Perhaps taking the best there is and making it better on an early SY simply means a quality overhaul without tinkering.

RT.
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Geoff Wootton
Grand Master
Username: dounraey

Post Number: 381
Registered: 5-2012
Posted on Wednesday, 16 April, 2014 - 12:48 am:   Edit PostDelete PostView Post/Check IP

I agree with Richard. It is quite useful having the additional braking circuit. Also a quality overhaul without tinkering would be the way I'd go.

In answer to Bob's original questions, and this is purely my personal opinion:

Would it actually be a retrograde step?

Probably not, but the improvement to "feel" and perhaps braking efficiency are not going to be that great. I've always found the brake system to be perfectly adequate on my SY1. After all, this is not a performance vehicle. As mentioned above, it is quite useful having the additional braking circuit.

would it be worth doing?

I originally thought this would be an easy modification, however when you consider the difficulty of changing an SY1 rat-trap with one from an SY2 I suspect this would be a quite major amount of work for very little improvement in the braking system. I very much doubt the many brake pipes that connect to the various components on the SY1 rat-trap will match up to the SY2 one, so there will be the requirement to re-route a lot of the pipes which will by now be quite brittle. In my view, this job has the potential to turn into an absolute nightmare, for very little gain.

Having said all this, if you do decide to go ahead it would certainly make for an interesting thread on this forum.

Geoff
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Randy Roberson
Prolific User
Username: wascator

Post Number: 215
Registered: 5-2009
Posted on Wednesday, 16 April, 2014 - 11:55 am:   Edit PostDelete PostView Post/Check IP

Seems to me the master cylinder circuit is dirt-simple: a good master cylinder, good calipers, plenty of clean fluid and no air, and you're good to go. Why mess with a good thing?
You gotta remember: these Cars are OLD in car-years, so you need to go deep and fix everything, get everything back up to snuff if you want good performance. They will do a very nice job if put and kept in good condition. Just my opinion, of course.
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richard george yeaman
Prolific User
Username: richyrich

Post Number: 156
Registered: 4-2012
Posted on Wednesday, 16 April, 2014 - 06:49 pm:   Edit PostDelete PostView Post/Check IP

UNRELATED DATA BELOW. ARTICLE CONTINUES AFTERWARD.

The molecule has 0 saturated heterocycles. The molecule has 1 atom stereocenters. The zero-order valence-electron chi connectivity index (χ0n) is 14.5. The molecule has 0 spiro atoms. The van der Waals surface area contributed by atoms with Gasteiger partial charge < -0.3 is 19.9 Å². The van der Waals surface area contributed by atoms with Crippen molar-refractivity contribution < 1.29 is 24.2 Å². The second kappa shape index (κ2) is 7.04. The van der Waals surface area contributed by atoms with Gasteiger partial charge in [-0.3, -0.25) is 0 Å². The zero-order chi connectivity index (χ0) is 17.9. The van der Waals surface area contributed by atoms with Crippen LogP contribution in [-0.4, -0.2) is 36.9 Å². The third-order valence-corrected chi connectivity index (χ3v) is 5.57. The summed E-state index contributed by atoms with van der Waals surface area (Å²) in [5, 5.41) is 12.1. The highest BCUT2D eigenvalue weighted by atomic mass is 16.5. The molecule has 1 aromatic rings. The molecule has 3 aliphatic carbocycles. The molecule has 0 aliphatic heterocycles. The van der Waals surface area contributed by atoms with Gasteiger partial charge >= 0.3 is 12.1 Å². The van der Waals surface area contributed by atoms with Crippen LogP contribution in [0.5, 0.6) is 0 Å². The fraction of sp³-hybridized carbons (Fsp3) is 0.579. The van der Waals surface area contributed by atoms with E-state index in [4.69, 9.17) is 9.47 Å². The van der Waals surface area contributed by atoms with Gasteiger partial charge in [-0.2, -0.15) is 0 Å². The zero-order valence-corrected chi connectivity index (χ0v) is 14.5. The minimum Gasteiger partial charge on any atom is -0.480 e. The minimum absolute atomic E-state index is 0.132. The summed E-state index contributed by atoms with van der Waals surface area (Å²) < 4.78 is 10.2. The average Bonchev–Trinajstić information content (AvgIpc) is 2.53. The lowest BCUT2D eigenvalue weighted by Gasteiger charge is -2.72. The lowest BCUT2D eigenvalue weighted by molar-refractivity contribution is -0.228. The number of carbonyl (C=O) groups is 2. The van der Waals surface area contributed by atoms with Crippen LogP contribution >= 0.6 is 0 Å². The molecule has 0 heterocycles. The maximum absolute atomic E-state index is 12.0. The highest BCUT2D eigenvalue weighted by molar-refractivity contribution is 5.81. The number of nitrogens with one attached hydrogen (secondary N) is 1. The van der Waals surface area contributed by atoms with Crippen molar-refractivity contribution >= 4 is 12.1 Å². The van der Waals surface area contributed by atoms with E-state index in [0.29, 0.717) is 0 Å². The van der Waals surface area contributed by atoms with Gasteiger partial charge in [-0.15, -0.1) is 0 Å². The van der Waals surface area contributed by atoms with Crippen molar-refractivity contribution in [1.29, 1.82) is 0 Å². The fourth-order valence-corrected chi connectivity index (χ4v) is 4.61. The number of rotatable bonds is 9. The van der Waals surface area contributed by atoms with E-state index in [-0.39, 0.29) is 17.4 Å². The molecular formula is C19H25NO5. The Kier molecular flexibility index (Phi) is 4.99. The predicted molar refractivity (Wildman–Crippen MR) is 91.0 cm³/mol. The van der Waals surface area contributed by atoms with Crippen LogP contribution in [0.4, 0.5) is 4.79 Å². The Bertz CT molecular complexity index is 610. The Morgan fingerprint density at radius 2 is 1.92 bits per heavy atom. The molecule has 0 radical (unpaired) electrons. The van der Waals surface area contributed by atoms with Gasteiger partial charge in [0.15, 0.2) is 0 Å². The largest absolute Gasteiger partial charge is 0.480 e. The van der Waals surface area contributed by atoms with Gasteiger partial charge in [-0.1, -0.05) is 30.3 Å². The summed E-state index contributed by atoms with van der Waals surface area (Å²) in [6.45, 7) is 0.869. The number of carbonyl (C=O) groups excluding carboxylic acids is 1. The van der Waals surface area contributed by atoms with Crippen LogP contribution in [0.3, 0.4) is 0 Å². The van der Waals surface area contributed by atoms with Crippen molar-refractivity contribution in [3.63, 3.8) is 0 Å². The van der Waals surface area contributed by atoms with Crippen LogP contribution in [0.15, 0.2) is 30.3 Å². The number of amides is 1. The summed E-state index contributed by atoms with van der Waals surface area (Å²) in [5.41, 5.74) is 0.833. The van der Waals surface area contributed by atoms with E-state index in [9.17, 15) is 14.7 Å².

Hi Bob.
I think Richard Geoff and Randy have summed it up very well having that small master cylinder in reserve is so reassuring !!!!

Richard.
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Hubert Kelly
Prolific User
Username: h_kelly

Post Number: 102
Registered: 3-2012
Posted on Wednesday, 16 April, 2014 - 07:15 pm:   Edit PostDelete PostView Post/Check IP

Hi Bob, I replaced the brake fluid in my Shadow in last few days. I had problems bleeding the system in the past so I put a bleed screw on the master cylinder to ensure it is working correctly(naturaly I removed same and reconnected line). I did same as I resealed the master cylinder a few years ago but could get no low pressure pedal, it was isolated back to master cylinder by using the bleed screw, thus meaning I had to reseal it again.
Hk
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Jan Forrest
Grand Master
Username: got_one

Post Number: 539
Registered: 1-2008
Posted on Wednesday, 16 April, 2014 - 09:38 pm:   Edit PostDelete PostView Post/Check IP

I would be loath to mess about with a braking system that worked on cars of our type. Despite their age they are still more than capable of exceeding 100MPH (160KPH) and with over 2 tonnes of rest mass to 'add insult to injury' that is a sh*t load of energy to wipe off before becoming part of the scenery rather than looking at it!

Our US colonials have got it right (for a change) with the phrase "If it ain't broke, don't fix it".
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Paul Yorke
Grand Master
Username: paul_yorke

Post Number: 1185
Registered: 6-2006
Posted on Thursday, 17 April, 2014 - 05:11 am:   Edit PostDelete PostView Post/Check IP

Argh I hate this sites 'preview and submit' buttons. lost my more lengthy reply . . .

There is no need to change the whole mechanism if going from a master cylinder to non master cylinder set up.

To get the best pedal feel but also better bleeding and back up brakes, then fit a master cylinder with a slightly larger bore size. Land-Rover MkI I think. Same casing, slightly bigger internals.

When you bleed, clamp one side and bleed the other side, swap clamp to the other side and bleed the opposite one.

The feed to that master cylinder is far higher up in the reservoir - so when you bleed it is imperative that the fluid level is kept to max. The master cylinder will run out of fluid way before the high pressure system does. Many people have come a cropper over this.

Make sure the master cylinder on stop is in good condition (or fit a solid metal one off a later car instead). The early ones have a rubber metal sandwich that delaminates. Cross Drill and bolt it if falling apart.

If that doesn't make sense when you are looking at it, come back and I'll see if I can find a photo.

Cheers, Paul.
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David Gore
Moderator
Username: david_gore

Post Number: 1378
Registered: 4-2003
Posted on Thursday, 17 April, 2014 - 08:02 am:   Edit PostDelete PostView Post/Check IP

Hi Paul,

I hate the preview and submit facility as well but it is a common feature on many forums; I have learnt from bitter experience on other forums subject to time-out limits [and mistakes on my part by not following up by using the "send" button before returning to the list of posts] to highlight all the text and click on "copy" before hitting the preview and send button.

This allows you to start again by pasting the original text into a new post and making sure you hit the send button and confirming the message appears on the forum. For long and complicated responses, I open my word processor, compose the message and then copy it across to the forum making sure it is posted before deleting the word processor version; saves a lot of time and angst when things do not go the way they should.....